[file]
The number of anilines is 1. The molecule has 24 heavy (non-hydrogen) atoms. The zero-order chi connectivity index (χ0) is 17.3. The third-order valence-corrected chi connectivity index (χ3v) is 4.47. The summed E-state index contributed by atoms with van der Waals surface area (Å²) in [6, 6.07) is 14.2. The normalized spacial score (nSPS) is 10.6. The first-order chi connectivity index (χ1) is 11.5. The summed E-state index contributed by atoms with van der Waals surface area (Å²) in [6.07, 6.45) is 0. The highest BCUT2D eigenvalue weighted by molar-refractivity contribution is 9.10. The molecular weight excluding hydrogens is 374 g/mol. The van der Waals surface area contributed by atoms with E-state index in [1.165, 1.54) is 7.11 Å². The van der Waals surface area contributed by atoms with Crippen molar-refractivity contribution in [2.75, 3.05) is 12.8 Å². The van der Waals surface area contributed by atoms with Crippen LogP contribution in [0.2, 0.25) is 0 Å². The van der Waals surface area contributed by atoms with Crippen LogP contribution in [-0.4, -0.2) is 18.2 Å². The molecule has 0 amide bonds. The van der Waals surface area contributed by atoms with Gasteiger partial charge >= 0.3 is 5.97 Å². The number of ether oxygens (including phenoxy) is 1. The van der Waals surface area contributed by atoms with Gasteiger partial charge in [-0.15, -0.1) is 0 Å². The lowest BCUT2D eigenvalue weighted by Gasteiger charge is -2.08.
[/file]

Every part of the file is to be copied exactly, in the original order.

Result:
The number of anilines is 1. The molecule has 24 heavy (non-hydrogen) atoms. The zero-order chi connectivity index (χ0) is 17.3. The third-order valence-corrected chi connectivity index (χ3v) is 4.47. The summed E-state index contributed by atoms with van der Waals surface area (Å²) in [6, 6.07) is 14.2. The normalized spacial score (nSPS) is 10.6. The first-order chi connectivity index (χ1) is 11.5. The summed E-state index contributed by atoms with van der Waals surface area (Å²) in [6.07, 6.45) is 0. The highest BCUT2D eigenvalue weighted by molar-refractivity contribution is 9.10. The molecular weight excluding hydrogens is 374 g/mol. The van der Waals surface area contributed by atoms with E-state index in [1.165, 1.54) is 7.11 Å². The van der Waals surface area contributed by atoms with Crippen molar-refractivity contribution in [2.75, 3.05) is 12.8 Å². The van der Waals surface area contributed by atoms with Crippen LogP contribution in [0.2, 0.25) is 0 Å². The van der Waals surface area contributed by atoms with Crippen LogP contribution in [-0.4, -0.2) is 18.2 Å². The molecule has 0 amide bonds. The van der Waals surface area contributed by atoms with Gasteiger partial charge >= 0.3 is 5.97 Å². The number of ether oxygens (including phenoxy) is 1. The van der Waals surface area contributed by atoms with Gasteiger partial charge in [-0.15, -0.1) is 0 Å². The lowest BCUT2D eigenvalue weighted by Gasteiger charge is -2.08.